Helene Daroze at The Connaught
Dec 2011

I’ve always been sceptical about Neuro Linguistic Programming, its’ the kind of psycho-babble that mugs believe will help them be happier rather than putting the real effort into counselling which will definitely make them feel better. NLP is a method of getting your own way by using subtle changes in the way you talk, so instead of saying to your boss “is there any chance that I could take next Wednesday off?” you say “I’m taking next Wednesday off”. It’s assertive, clear and direct, and I think I became a victim of it having lunch at The Connaught.

“Happy Anniversary” said the very French Maitre’D as he took us to our table, “You will want a glass of Champagne to celebrate” and he then ran us through his three excellent selections. I had every intention of having a glass of Champagne but I have to say I felt a bit bullied into it and the way it was introduced into the conversation it almost felt like he was suggesting that this is on the house. But that’s the passive aggressive nature of NLP.

But whereas I wanted to buy Champagne, I most certainly did not want to buy bottled water. I never buy bottled water in any of the posh places I go. But they bloody well suckered me in with “Will you be having still or sparkling for the table?” the assumption being that we would have one or the other and that you simply can’t get water from a tap in Mayfair. I was so engrossed in my fizz that I simply said ‘still’ and then felt like a total mug as the waiter disappeared. And here’s the thing, having been ‘sold up’ on the bubbles and water I had absolutely no idea of the cost of either (£18 for a glass of rosé fizz, £18 for my Lanson and £5 for the Evian, thanks for asking).

I’m most annoyed with myself for not having the confidence to say ‘tap water will be fine’ rather than being hoaxed by a Jedi mind trick. And so I’m now in a bit of a mood and looking for faults - which is not the best frame of mind in which to review a restaurant or enjoy a good meal. But here goes.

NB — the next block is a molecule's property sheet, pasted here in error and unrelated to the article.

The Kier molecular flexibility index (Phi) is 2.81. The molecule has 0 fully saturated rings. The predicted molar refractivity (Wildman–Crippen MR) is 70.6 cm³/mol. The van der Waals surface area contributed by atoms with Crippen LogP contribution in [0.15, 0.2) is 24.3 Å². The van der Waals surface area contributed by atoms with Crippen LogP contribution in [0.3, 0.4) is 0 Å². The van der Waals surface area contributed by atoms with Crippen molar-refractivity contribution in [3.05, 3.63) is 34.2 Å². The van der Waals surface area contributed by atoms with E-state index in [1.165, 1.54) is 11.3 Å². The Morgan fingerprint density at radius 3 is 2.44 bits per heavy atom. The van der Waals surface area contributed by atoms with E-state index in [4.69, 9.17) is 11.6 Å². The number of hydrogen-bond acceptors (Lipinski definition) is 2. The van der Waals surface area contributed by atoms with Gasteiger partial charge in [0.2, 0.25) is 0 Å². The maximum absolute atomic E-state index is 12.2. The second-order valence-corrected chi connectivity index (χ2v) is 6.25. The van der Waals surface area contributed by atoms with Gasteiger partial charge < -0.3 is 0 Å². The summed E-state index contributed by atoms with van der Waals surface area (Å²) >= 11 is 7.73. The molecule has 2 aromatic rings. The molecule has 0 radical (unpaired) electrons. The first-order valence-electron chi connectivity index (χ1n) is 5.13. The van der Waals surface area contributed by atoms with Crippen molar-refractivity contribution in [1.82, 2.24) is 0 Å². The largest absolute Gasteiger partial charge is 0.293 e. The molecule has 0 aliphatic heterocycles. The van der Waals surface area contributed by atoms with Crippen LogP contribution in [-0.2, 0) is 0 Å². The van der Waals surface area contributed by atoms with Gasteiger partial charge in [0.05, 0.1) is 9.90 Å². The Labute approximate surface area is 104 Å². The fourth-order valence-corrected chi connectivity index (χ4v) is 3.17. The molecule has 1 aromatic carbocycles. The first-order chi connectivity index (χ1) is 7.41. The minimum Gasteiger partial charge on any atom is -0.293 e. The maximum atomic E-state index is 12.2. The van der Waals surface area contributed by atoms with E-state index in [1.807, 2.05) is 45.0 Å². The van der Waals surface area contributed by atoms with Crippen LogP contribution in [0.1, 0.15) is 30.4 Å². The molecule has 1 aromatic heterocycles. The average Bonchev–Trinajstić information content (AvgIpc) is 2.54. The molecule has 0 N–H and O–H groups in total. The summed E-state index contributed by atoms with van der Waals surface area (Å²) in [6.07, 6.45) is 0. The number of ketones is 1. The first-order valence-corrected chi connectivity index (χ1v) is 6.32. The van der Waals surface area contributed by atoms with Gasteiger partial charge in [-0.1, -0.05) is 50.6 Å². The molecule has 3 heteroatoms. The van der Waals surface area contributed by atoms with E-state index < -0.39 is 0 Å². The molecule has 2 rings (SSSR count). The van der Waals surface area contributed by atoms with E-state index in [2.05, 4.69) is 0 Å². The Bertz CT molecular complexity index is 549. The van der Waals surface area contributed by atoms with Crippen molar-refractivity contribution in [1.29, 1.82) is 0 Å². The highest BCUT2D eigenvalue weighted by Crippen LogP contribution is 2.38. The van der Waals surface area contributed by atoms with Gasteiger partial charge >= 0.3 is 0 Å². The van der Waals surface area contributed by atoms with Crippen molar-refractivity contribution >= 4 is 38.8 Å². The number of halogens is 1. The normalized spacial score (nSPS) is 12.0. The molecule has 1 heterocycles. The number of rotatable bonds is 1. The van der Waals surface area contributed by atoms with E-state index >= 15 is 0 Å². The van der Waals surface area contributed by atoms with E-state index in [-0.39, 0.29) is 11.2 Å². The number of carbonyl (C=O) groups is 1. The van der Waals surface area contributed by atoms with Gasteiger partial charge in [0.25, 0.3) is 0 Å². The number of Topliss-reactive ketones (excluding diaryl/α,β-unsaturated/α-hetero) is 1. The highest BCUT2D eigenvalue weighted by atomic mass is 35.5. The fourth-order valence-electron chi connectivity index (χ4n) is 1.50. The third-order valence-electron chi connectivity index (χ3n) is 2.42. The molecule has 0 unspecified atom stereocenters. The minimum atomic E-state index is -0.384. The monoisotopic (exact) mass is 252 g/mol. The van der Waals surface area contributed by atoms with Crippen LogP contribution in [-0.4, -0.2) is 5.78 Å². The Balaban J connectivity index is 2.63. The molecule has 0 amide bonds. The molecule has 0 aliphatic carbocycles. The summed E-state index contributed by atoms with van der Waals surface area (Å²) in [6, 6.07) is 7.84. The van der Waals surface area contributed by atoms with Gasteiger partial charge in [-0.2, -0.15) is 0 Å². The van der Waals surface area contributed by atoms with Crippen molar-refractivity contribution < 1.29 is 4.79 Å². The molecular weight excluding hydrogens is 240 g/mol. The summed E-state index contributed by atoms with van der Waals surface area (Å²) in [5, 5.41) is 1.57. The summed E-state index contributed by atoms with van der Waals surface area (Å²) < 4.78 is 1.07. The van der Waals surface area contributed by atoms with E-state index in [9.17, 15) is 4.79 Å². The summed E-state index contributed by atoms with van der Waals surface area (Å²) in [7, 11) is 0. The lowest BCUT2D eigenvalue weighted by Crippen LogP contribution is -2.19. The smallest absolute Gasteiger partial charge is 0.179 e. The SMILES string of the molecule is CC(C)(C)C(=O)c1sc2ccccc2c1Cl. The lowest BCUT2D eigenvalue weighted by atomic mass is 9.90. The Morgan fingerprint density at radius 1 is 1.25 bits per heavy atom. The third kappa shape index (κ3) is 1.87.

The room is formal and smartly decorated, dominated by a large central service station with massive glass domes protecting cheeses from unknown lands. This is very definitely top end and this is mirrored in the menus, the al la carte is classical French and there’s a truffle based menu with some hefty supplements. Al la carte has three courses for £80, again with many dishes incurring supplements, there’s a fantastic looking Helene Daroze Signature Menu at £85 (have a look on their website) which is great value for the six courses, and naturally enough we opt for the £42 Lunch with two glasses of wine.

Starters included a pumpkin soup with girolles and agnolotti flavoured with honeycomb and sage. Beautiful to look at, delicate and so sweet it could almost be a dessert. I had a warm salad of beans and peppers with roasted squid and a razor clam in a garlic and parsley butter. Again delicate, extremely well balanced and cooked with precision, oh yes and a supplement of £5. For mains we had a rolled Iberico pork dish with gnocchi and artichoke, which for me was slightly unbalanced having too little veg and jus to balance the larger amount of meat, tasty nonetheless. Then came a venison stew, they call it a civet, but we all know what a stew is, with celeriac purée and jus. This time there was plenty of jus but the seasoning was a little heavy handed, oh yes and an £8 supplement.

Desert was a pistachio sponge with ruby grapefruit and an apple compote, both excellent - no supplements.

All in all the overbearing up-selling and squeezing every last penny from the punter made me over critical of the food. The food is good on the whole but restaurants like this must really stop being so aggressive to screw the customer. I really don’t mind paying for good food but at the same time I want value for money and at £176 for lunch for two the Connaught did not deliver.






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Helene Daroze at The Connaught


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